Special Report: Walkable Streets

Pedestrian Killed at Highway 8 and Green Road

We need to transform all our streets into accessible, inclusive public places that bring people into contact safely and accommodate a variety of ways of getting around.

By Ryan McGreal
Published September 10, 2014

Hamilton Police have reported the city's eighth traffic fatality afer a driver struck a pedestrian crossing Highway 8 at Green Road in Stoney Creek.

The 60-year-old man was crossing southbound on the west side at 6:15 AM yesterday when a 2014 Dodge Ram heading northbound on Green road turned left into him. He was taken to hospital but died from his injuries. The driver, a 75-year-old man, remained on the scene to wait for police.

The collision investigation is ongoing. Anyone who has information is asked to contact Detective Niblock at 905-546-4753.


Highway 8 through Stoney Creek is a classic "stroad" - an ugly, dangerous five-lane amalgam of city street and rural road that manages to struggle at both moving traffic efficiently between macro-destinations and serving local uses.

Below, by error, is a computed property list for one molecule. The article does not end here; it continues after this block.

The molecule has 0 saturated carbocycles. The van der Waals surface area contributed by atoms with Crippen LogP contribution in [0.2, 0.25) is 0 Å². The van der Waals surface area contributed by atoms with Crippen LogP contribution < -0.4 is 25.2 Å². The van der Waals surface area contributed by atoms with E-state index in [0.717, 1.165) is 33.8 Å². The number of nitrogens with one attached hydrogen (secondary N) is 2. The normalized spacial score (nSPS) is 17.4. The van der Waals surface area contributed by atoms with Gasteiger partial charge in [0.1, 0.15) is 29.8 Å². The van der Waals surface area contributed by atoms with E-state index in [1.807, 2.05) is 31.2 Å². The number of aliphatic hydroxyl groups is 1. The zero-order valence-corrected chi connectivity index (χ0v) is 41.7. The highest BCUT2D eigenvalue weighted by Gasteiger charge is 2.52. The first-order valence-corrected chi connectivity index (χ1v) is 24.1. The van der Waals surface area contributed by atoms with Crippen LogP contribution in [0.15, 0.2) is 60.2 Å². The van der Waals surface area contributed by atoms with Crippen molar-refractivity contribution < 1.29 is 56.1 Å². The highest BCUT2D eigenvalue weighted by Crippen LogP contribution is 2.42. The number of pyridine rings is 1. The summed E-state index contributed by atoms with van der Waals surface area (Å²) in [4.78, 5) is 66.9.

Charles Marohn of Strong Towns posted an excellent video that explains and pillories this grim transportation design, which has become ubiquitous around North American cities over the past several decades.

Marohn's essay "Confessions of a Recovering Engineer" detailed his gradual realization that the standard rules of traffic engineering make streets more dangerous and inhospitable.

Dangerous Stroads in Hamilton

In Hamilton, pedestrian collisions, injuries and deaths are taking place disproportionately on our stroads: bloated, overbuilt suburban roadways like Rymal, Stone Church and Mohawk, where barely-accommodated pedestrians must walk long distances to controlled crossings and scamper across wide roadways with fast-moving traffic.